Al-Razi emphasized doctor-patient relationships in medical treatments

Statue of Al-Razi at the United Nations office in Vienna, Austria as part of the Scholars Pavilion
(Image: Wikipedia)

Abu Bakr Muhammad ibn Zakariya Al-Razi (d. ca. 925) was one of the greatest clinicians of the Middle Ages. Many of his medical works, translated into Latin, exercised a remarkable influence on the Latin West for many centuries. Known to the West as Rhazes, he was born in Rayy, in Iran. After a youth spent as a musician, mathematician and alchemist, Al-Razi went to Baghdad to take up the study of medicine at the age of 40. After completing his studies, he returned to Rayy and assumed the directorship of its hospital.

Al-Razi is regarded as Islamic medicine’s greatest clinician and its most important original thinker. In his first major work, which was a ten-part treatise titled Al-Kitab al-tibb al-Mansuri, (al-Mansur’s Book of Health) which he composed for the governor of Rayy, Manṣūr ibn Isḥaq, he discussed general medical theories and definitions, diets and drugs and their effects on the human body, mother and child care, skin disease, oral hygiene, the effect of the environment on health, and dental anatomy. It was translated into Latin (Liber ad Almansorem) by Gerard of Cremona and became one of the most widely read medieval treatises in Europe.

His treatise The Diseases of Children has led some historians to regard him as the father of pediatrics. He was the first to identify hay fever and its causes; his work on kidney stones is still considered a classic. In addition, he was instrumental in the introduction of mercurial ointments to treat scabies.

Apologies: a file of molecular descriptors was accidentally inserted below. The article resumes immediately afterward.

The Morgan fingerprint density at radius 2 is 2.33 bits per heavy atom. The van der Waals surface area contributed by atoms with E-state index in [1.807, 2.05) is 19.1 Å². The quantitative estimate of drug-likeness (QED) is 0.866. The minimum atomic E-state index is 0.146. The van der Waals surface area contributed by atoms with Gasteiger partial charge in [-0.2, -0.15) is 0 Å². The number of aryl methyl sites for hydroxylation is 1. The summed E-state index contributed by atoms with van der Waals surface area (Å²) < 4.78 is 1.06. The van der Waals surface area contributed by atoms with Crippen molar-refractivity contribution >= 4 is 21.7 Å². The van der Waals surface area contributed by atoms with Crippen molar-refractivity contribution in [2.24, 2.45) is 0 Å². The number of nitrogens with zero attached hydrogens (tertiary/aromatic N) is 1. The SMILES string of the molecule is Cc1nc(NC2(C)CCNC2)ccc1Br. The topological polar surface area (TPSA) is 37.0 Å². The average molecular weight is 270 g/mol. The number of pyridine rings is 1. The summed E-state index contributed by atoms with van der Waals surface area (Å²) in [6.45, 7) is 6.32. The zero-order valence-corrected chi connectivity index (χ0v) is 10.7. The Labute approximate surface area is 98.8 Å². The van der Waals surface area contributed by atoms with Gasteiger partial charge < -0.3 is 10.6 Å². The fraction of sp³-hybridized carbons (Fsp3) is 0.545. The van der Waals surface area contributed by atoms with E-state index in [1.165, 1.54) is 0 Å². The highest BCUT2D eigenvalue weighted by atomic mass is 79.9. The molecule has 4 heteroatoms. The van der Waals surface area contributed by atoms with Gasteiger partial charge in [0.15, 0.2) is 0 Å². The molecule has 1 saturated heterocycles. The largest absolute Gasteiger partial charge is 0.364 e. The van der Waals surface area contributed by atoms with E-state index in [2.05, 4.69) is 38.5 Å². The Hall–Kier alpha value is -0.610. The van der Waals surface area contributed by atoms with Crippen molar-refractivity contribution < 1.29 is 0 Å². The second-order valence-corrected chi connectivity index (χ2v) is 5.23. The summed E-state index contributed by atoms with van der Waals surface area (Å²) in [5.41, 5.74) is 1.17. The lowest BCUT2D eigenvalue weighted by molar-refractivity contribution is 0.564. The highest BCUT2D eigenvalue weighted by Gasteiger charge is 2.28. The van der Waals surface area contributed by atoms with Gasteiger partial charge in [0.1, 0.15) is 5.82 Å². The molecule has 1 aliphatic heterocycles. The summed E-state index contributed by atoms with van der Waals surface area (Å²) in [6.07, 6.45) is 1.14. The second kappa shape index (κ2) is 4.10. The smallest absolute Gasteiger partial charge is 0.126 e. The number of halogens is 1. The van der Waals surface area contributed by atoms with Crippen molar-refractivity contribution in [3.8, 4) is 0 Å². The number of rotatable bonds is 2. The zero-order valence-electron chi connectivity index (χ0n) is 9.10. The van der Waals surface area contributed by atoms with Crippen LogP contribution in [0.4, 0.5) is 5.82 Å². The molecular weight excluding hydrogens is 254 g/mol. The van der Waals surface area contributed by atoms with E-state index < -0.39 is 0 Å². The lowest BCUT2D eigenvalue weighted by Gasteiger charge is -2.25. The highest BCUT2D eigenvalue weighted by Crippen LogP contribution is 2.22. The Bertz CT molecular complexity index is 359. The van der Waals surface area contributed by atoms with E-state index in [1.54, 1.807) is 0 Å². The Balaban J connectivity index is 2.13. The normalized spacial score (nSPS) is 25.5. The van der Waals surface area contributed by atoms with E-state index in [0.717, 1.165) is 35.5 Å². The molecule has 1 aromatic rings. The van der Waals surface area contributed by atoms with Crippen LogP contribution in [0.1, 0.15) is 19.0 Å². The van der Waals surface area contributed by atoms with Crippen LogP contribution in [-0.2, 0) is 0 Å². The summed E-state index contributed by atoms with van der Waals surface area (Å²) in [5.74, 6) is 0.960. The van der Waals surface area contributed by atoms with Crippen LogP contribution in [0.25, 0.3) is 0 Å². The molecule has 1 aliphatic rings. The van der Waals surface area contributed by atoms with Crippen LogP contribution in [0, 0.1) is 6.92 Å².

In his famous Al-Judaro wa al Hasbah, (A Treatise on the Smallpox and Measles), he gave the first accurate descriptions of smallpox and measles, prescribing appropriate respective treatments. His work in al-Hawi, The Virtuous Life, (Liber Continens) summarized the medical and surgical knowledge of his time. He was the first to emphasize the value of mutual trust and consultation among physicians in the treatment of patients, a rare practice at that time, but the doctor-patient relationship is still emphasized today. Among the greatest physicians of the medieval world, Al-Razi wrote more than 200 books and treatises on a variety of subjects.

In his prologue to the Canterbury Tales, Geoffrey Chaucer (d. ca.1400), a famous English poet of the Middle Ages, named the prominent physicians of the time, listing al-Razi (Razis), ‘a Doctour of Phisyk,’ as one of fifteen great sources of knowledge, along with Avicen (Ibn Sina) and Averrois (Ibn Rushd).*

*Chaucer, Prologue to The Canterbury Tales, in Great Books of the Western World (Chicago: Encyclopaedia Britannica, 1988
David W. Tschanz, “The Arab Roots of European Medicine,” Aramco World, May/June 1997
Journal of Microbiology Research 2014, 4(5): 183-186 DOI: 10.5923/j.microbiology.20140405.03

Research by Nimira Dewji

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